At a very young age, Lela Atwood Peterson set a life goal for herself. Long before she even entered first grade, she had her sights set on being a teacher.
There was no kindergarten in the part of North Dakota where Lela grew up so when her siblings shuffled off to the one room country school she would attend when old enough, she spent her days leafing through her parents’ Dakota Farmer magazine to cut out black and white pictures for her future bulletin boards.
As a tyke, Lela even made files and organized them in a large cardboard box “because I wanted everything saved for my very own students in my very own school. One day,” she writes.
Lela is a dreamer who saw to it that her dream came true. A graduate of both Minot State University and the University of North Dakota, she taught elementary school for many years in North Dakota, Wisconsin and Germany.
But no matter where she studied, where she has traveled and where she taught, Lela’s captivating educational beginnings were within the walls and on the playground of Grover #3, a one-room country school a mile north of the farm where she grew up near Tolley, N.D.
For those who may not know what a one-room school is, let me explain. A one-room school was (or is) a building with just one classroom where one teacher teaches academic basics to several grade levels of elementary-age boys and girls.
Lela is in good company. Other notables whose learning of reading, writing and “rithmetic,” started in a one-room school are Presidents Abraham Lincoln and Herbert Hoover as well as Laura Ingalls Wilder of Little House on the Prairie book fame.
Mention Grover #3 to Lela and she fairly melts. It was a place of love and refuge, she says. It’s where she spent her eight elementary school years under the guidance of five different teachers. It’s where so many good things happened and countless life lessons were learned.
Retired and living near Reynolds, N.D., Lela recently published her memoirs in a book titled, “Pencil Shavings – Growing Up in a One-Room Country School on the North Dakota Prairie.”
“Pencil Shavings,” is a collection of stories that happened to Lela just as she remembers them. She uses the real names of people and bases every detail on what she recalls of those precious days.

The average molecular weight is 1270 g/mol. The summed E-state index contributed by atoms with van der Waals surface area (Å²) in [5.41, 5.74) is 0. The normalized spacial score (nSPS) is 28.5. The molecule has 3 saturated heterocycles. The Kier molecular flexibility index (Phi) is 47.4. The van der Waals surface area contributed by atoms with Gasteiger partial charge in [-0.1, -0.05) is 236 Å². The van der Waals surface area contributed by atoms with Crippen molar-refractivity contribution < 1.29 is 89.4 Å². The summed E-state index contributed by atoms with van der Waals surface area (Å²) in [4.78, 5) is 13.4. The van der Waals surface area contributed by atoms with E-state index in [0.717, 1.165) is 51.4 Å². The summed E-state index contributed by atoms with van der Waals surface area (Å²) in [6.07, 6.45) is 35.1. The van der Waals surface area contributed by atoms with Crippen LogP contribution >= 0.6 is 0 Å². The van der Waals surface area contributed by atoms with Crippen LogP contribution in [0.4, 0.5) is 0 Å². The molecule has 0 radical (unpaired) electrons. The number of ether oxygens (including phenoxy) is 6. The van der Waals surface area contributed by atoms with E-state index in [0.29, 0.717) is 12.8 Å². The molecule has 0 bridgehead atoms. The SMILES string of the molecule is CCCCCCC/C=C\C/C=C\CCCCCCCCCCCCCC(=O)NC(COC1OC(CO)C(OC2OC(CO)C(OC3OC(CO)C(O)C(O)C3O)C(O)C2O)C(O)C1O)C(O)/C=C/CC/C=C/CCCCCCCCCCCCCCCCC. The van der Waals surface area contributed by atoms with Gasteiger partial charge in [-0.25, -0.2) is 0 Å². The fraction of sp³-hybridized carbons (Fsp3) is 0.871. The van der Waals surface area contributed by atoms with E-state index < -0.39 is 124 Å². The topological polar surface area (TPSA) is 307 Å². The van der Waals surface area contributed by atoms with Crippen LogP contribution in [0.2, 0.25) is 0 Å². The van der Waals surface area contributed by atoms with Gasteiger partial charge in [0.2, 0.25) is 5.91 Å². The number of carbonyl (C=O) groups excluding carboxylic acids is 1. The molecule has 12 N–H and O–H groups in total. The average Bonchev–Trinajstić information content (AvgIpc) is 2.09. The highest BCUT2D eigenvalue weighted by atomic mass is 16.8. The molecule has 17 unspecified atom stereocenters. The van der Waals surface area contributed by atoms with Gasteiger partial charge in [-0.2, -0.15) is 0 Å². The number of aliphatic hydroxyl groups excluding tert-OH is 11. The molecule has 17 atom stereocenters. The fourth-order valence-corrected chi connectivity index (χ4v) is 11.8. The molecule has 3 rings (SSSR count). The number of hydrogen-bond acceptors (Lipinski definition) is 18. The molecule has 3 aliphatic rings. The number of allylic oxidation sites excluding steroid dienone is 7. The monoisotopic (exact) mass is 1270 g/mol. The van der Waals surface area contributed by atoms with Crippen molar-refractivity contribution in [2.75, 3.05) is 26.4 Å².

Thank heavens she didn’t keep these wonderful stories to herself because they sure are fun to read.
Lela chose the title, “Pencil Shavings,” because of an incident she was bullied into carrying out when she was in first grade. She thought for sure she’d be expelled from school and is the first to admit she was in-and-out of more scrapes than anyone else at Grover #3. How the teacher handled the pencil shavings shenanigans is quite remarkable.
Included in the book are 11 stories each from her first and second grades. There are 12 stories from fourth through seventh grade, and seven from grade eight, her last year at Grover #3. Lela then attended and graduated from Tolley High School.
Especially endearing is the story titled, “Basket Social.” Each year the event was held to raise money so equipment and necessary supplies could be purchased for the school. This chapter tells of the lesson Lela learned about the neighbor who purchased her basket. The lesson: That every single person on earth has value and worth.
The story, “Christmas Gifts,” captures a reader’s heart and may be my favorite. It’s about the teacher taking Grover #3 students first to her own parents’ home for an early supper and then to Kenmare, N.D., to Christmas shop for their families. Everyone was to bring money to shop with.
When Lela learned her “shopping buddy,” had no money, she gave him her $3. Then, the night of the Christmas program and student gift exchange, she was the receiver of the most beautiful and unexpected gift of all. She and her shopping buddy’s family had all experienced the wonderful joy of giving.
There’s a sketch of a little pencil sharpener at the top of each chapter. And interspersed throughout the book are sayings from famous people. Such as:
· Aristotle: “Educating the mind without educating the heart, is no education at all.”
· A Japanese proverb: “Everyone makes mistakes. That’s why there is an eraser on every pencil.”
· Martin Luther King Jr., “Intelligence plus character – that is the goal of true education.”
· Lon Watters: “School is a building which has four walls with tomorrow inside.”
· Margaret Mead: “Children should be taught how to think, not what to think.”
· Sam Levenson: “Any kid who has two parents who are interested in him and a houseful of books isn’t poor.”
· Robert Frost: “I am not a teacher, but an awakener.”
Because of Lela’s deep Christian faith, there also are a few Bible verses here and there. An example: “Don’t let anyone look down on you because you are young, but set an example for the believers in speech, in life, in love, in faith and in purity.” (I Timothy 4:12.)
In the back of the book, Lela shows copies of a teachers’ contract and his or her duties. And even though she didn’t get straight As, she shows her report cards.
“Pencil Shavings” will no doubt rekindle memories for others who may have attended a one-room country school. And for younger folk, it is history in their hands.
Lela will have a book signing from 10 a.m. to 2 p.m. Saturday, Dec. 10, at Ferguson Books and More in the Grand Cities Mall on S. Washington Street, Grand Forks. If you can’t stop by, you can reach Lela at: firstname.lastname@example.org.
Incidentally, “Pencil Shavings,” is not Lela’s first book. In 2015 she published “Selma,” the story of her maternal Swedish grandparents who came from Sweden to settle on the North Dakota frontier.
Both “Pencil Shavings,” and “Selma,” each sell for $20. Lela will mail each book out for an additional $4.
Did you know that “every story has an end, but in life every ending is just a new beginning?”
That’s in Lela’s book, too.